Film Review: The Life Of Reilly
The Life of Reilly

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Charles Nelson Reilly is pretty amazing. If you don’t agree — I would argue that you don’t know who he is. He’s perhaps most known for being hilarious on Match Game or perhaps as Hoodoo in Lidsville, but he was a renowned actor, director and teacher as well. And he just seemed like a really cool person, too — someone I always wanted to meet.

I almost got the chance, too — a couple years ago, the Seattle International Film Festival had the premiere of Barry Poltermann and Frank Anderson’s documentary The Life of Reilly, and Charles Nelson Reilly was going to be in attendance. Unfortunately, Reilly bailed on appearing — the jerk had the audacity to die about two weeks before. It’s bad enough he had to die, but, jeez, did he have to pick THEN?

Luckily, the film of his stage show is likewise amazing. The show was around 3 hours long — the film is only 84 minutes, and if there is a fault with the film, it’s that it’s too short. I could spend hours watching Reilly; he’s just so smart and entertaining. And kind, too — the epilogue of the film is one of my favorite parts, but a part I won’t spoil.

The first half of the film is about his childhood — which, though very tragic, is peppered with punchlines that keep it lively. His mother was what scientists call “A Real Piece Of Work”; an overbearing presence who seemed hell-bent on keeping anyone from doing what they wanted to do; she kept his father from moving to California to be a Disney animator, and she was against Reilly being an actor, even from the beginning.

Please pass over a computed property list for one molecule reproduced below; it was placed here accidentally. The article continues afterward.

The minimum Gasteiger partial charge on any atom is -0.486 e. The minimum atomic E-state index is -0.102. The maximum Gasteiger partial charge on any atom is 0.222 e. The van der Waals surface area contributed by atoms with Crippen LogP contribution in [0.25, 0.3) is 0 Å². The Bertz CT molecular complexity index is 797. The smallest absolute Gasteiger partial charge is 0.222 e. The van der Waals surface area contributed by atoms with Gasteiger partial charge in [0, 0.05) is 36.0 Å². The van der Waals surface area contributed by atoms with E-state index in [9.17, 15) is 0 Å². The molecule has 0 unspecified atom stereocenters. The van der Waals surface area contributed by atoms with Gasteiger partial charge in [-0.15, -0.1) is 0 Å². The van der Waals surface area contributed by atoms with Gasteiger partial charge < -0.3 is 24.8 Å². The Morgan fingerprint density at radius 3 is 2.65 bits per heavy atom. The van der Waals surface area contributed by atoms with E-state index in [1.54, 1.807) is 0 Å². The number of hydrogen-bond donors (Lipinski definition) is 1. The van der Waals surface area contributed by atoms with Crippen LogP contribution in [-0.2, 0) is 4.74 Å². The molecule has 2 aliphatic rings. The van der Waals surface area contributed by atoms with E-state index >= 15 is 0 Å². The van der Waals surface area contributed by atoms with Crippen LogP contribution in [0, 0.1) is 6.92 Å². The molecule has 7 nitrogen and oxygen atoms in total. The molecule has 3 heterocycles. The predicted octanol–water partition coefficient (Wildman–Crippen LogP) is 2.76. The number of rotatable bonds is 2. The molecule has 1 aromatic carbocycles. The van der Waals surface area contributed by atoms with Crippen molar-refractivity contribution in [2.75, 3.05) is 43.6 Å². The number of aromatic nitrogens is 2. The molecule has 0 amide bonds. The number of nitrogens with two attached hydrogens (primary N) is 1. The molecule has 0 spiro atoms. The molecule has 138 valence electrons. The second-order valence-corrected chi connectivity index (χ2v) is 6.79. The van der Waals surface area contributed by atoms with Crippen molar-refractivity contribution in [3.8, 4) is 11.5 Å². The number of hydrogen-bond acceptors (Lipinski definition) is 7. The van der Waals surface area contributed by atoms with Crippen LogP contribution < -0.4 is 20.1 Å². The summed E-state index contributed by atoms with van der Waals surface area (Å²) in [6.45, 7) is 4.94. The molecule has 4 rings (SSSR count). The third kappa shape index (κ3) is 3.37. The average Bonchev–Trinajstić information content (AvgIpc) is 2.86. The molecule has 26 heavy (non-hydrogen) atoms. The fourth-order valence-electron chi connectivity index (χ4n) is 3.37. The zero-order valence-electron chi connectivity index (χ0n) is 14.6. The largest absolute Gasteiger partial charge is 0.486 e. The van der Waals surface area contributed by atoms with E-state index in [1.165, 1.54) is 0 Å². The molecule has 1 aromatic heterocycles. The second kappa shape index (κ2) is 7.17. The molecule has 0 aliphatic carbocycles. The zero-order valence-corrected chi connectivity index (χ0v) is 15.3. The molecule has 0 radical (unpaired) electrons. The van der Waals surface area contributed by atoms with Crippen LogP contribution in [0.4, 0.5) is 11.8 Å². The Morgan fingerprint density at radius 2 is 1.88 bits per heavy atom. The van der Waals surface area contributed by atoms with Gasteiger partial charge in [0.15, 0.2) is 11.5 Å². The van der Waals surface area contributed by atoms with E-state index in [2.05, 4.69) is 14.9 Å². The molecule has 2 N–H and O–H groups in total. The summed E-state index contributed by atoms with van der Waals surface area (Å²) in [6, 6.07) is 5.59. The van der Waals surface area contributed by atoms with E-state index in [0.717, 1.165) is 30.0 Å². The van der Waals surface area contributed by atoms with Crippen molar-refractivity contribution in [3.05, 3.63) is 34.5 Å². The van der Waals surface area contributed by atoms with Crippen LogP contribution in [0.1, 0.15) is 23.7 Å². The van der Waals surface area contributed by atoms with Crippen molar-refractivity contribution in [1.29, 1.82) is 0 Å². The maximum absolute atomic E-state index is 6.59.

The second half starts with Reilly returning to New York, and studying acting with Uta Hagen. The scene where he goes over the roll of his Beginning Acting class is jaw-dropping — every one in the class went on to make a great name for themselves. Reilly’s self-deprecating sense of humor is a theme through both halves of the film, but there’s a real emotion; he lets his guard down a bit, and you can see some of the hurt before he gives the punchline. But as one of his themes is, laughter can cure most anything and it always helps.

The current edition of the film is only available as a free DVD screener sent when you order a shirt from the filmmakers. They can’t sell the screeners — hence the shirt — and a real DVD release was put on hold when their distributor, New Yorker Films, sadly went bankrupt in Feburary of this year. Luckily, the filmmakers own the rights, and so it’s a matter of finding a new DVD label for the film — and I’m sure they will. Being a screener, the DVD just has the film — no extras, but I remember at the SIFF screening, it was mentioned that the DVD would include lots of deleted scenes — potentially the whole three hour version of the show (which would be so incredibly awesome). I’m definitely going to pick that up when it comes out — and I recommend the screener to anyone and everyone in the meantime.

Charles Nelson Reilly is one of the great American actors, and a national treasure. It was such a shame when we lost him, but at least we have his huge body of work to learn from and, well, ENJOY.


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